The double blind study, the gold standard of science, is usually confined to studies in which neither the patient nor the clinician knows who is being studied. Those designs became available when a double blinding box could be inserted between the patient and the CES device. The double blinding box often had three, four or more settings in addition to a “0” setting in which current flowed freely between the CES unit and the patient. Among the other settings available, some passed current to the patient and some blocked it entirely. The clinician would begin the double blind treatment session by setting all double blinding boxes to the “0” position, would connect the patient to the CES electrodes, turn the current up slowly until the patient signaled he could just feel it, then reduce the stimulus level until the patient signaled that he could no longer feel it. At that point, the clinician set the double blinding box to one of the other settings available and left the patient on the device for 30 minutes to an hour, not knowing who was receiving actual treatment..

Interestingly, in a good double blind experimental design, such as was the case in the majority of those reported in the table, the persons who were responsible for measuring or rating patient improvement were also blind as to whom was treated, as was the statistician who was given anonymous groups of data to analyze. Note that, in effect, that makes such studies quadruple blind, but that term is not used in science.

In the crossover design, half the patients get treated the first week or two of the study, while the other half receive sham treatment. In the second half of the study, the formerly treated patients now receive sham treatment while the formerly sham treated patients receive treatment. If the crossover does not involve a sham treatment condition, then the crossover study is treated as an open clinical trial where all patients and staff know who is being treated at each cross of the study. That design is often referred to as a study with “wait in line” controls, in that the patients waiting to begin treatment are tested before and at the end of the waiting period before going into treatment. That is thought to control for environmental factors such as unusual stressors on the 10 O’clock news, any local dramatic weather changes, and so forth.

By Ray B. Smith, Ph. D.

Operation Pro-Vet

The Problem

Tens of thousands of Iraqi and Afghan veterans have returned home from the wars with a debilitating condition: post-traumatic stress disorder (PTSD. The VA is at loose ends about how to deal with a mental health crisis that is ruining not only the lives of returning vets, but those of their families and friends as well. Drug therapy, which is the main way they have treated the problem, has proven to be not only ineffective, but has worsened the situation, triggering an extraordinary spike in substance abuse, leading to violent behaviors and suicide.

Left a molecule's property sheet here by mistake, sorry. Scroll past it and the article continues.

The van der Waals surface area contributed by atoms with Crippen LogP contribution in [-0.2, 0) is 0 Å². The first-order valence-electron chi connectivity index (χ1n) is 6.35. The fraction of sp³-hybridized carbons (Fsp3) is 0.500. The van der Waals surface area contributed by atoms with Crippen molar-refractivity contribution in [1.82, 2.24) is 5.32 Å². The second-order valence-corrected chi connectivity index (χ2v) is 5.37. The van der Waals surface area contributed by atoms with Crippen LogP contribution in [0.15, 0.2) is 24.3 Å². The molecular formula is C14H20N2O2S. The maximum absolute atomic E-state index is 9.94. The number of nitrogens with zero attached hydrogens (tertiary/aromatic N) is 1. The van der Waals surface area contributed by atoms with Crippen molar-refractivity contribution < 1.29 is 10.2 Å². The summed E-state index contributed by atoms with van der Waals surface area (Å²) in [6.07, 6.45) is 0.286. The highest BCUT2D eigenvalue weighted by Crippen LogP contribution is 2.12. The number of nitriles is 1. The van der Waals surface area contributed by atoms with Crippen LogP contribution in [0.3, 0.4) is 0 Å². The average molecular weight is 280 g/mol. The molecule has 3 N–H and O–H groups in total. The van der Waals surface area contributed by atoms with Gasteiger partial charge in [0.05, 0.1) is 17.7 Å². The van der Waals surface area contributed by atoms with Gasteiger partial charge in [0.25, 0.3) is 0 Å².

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Read Brig. General (Ret) Stephen Xenakis MD, on the plight of our veterans at Huffingtonpost

Watch General Xenakis on Fox News, discussing how CES can help treat PTSD at FoxNews

An Answer?

Fortunately, there is a nondrug option with a proven track record in treating anxiety, depression, and insomnia which are the primary symptoms of PTSD. It’s called cranial electrotherapy stimulation, or CES. It’s an electronic device that is simple to use, has no side effects, and has been validated by decades of research. CES is currently being prescribed for active duty personnel returning from the mid-east at the Warrior Combat Stress Reset Program at Ft. Hood, TX, at Ft. Campbell, KY, Ft. Joint Ft Lewis-McChord, WA, at the Bremerton WA Naval Hospital, as well as in combat conditions in Iraq and Afghanistan. It should not stop there.

Operation Pro-Vet: How You Can Help

CES units generally retail for $350-$995. Because they are not generally covered by health insurance, they are most often out of the reach of veterans most of whom have a limited income or who are currently unemployed. Neuro-Fitness LLC, the manufacturer of the CES Ultra—in recognition of those who have given so much for their country—will now make available its CES unit at wholesale cost to veterans, not only of our current wars but our past wars as well as to their families. We are also working with Service clubs to make available units at a special low cost so that they may then be distributed to veterans in need.

To learn more about CES, visit us at our website: www.cesultra.com. To learn more about the program, call us at 1-425-222-0830 or email us today at sales@ cesultra.com for more information and how your local group or organization can become part of this program to assist those who have served on our behalf. They deserve nothing less.